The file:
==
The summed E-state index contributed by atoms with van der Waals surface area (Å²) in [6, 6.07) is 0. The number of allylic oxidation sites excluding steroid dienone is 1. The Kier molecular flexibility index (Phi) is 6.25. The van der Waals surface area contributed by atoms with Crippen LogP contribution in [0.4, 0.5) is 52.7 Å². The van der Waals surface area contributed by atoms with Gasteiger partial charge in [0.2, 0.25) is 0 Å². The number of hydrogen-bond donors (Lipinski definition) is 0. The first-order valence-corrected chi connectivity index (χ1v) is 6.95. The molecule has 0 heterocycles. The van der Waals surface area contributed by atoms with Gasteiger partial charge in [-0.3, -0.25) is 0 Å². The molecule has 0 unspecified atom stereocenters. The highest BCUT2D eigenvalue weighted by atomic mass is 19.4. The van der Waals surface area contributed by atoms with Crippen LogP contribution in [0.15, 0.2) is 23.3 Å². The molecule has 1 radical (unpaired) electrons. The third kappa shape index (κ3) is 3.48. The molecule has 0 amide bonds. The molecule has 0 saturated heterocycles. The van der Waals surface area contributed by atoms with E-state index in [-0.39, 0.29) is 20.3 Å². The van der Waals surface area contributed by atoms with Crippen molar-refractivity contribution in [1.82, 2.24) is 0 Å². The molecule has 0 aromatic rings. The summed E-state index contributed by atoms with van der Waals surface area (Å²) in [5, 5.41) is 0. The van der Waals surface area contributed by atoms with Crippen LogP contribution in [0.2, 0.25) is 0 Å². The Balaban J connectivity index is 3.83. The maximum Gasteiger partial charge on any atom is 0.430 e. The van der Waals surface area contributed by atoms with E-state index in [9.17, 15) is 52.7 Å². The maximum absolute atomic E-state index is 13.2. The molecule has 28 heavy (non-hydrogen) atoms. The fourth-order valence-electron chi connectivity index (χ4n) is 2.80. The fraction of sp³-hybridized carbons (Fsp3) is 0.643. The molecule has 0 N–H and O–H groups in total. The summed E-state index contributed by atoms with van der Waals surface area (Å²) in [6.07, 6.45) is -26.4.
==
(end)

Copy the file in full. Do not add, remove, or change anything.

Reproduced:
The summed E-state index contributed by atoms with van der Waals surface area (Å²) in [6, 6.07) is 0. The number of allylic oxidation sites excluding steroid dienone is 1. The Kier molecular flexibility index (Phi) is 6.25. The van der Waals surface area contributed by atoms with Crippen LogP contribution in [0.4, 0.5) is 52.7 Å². The van der Waals surface area contributed by atoms with Gasteiger partial charge in [0.2, 0.25) is 0 Å². The number of hydrogen-bond donors (Lipinski definition) is 0. The first-order valence-corrected chi connectivity index (χ1v) is 6.95. The molecule has 0 heterocycles. The van der Waals surface area contributed by atoms with Gasteiger partial charge in [-0.3, -0.25) is 0 Å². The molecule has 0 unspecified atom stereocenters. The highest BCUT2D eigenvalue weighted by atomic mass is 19.4. The van der Waals surface area contributed by atoms with Crippen LogP contribution in [0.15, 0.2) is 23.3 Å². The molecule has 1 radical (unpaired) electrons. The third kappa shape index (κ3) is 3.48. The molecule has 0 amide bonds. The molecule has 0 saturated heterocycles. The van der Waals surface area contributed by atoms with E-state index in [-0.39, 0.29) is 20.3 Å². The van der Waals surface area contributed by atoms with Crippen molar-refractivity contribution in [1.82, 2.24) is 0 Å². The molecule has 0 aromatic rings. The summed E-state index contributed by atoms with van der Waals surface area (Å²) in [5, 5.41) is 0. The van der Waals surface area contributed by atoms with Crippen LogP contribution in [0.2, 0.25) is 0 Å². The Balaban J connectivity index is 3.83. The maximum Gasteiger partial charge on any atom is 0.430 e. The van der Waals surface area contributed by atoms with E-state index in [9.17, 15) is 52.7 Å². The maximum absolute atomic E-state index is 13.2. The molecule has 28 heavy (non-hydrogen) atoms. The fourth-order valence-electron chi connectivity index (χ4n) is 2.80. The fraction of sp³-hybridized carbons (Fsp3) is 0.643. The molecule has 0 N–H and O–H groups in total. The summed E-state index contributed by atoms with van der Waals surface area (Å²) in [6.07, 6.45) is -26.4.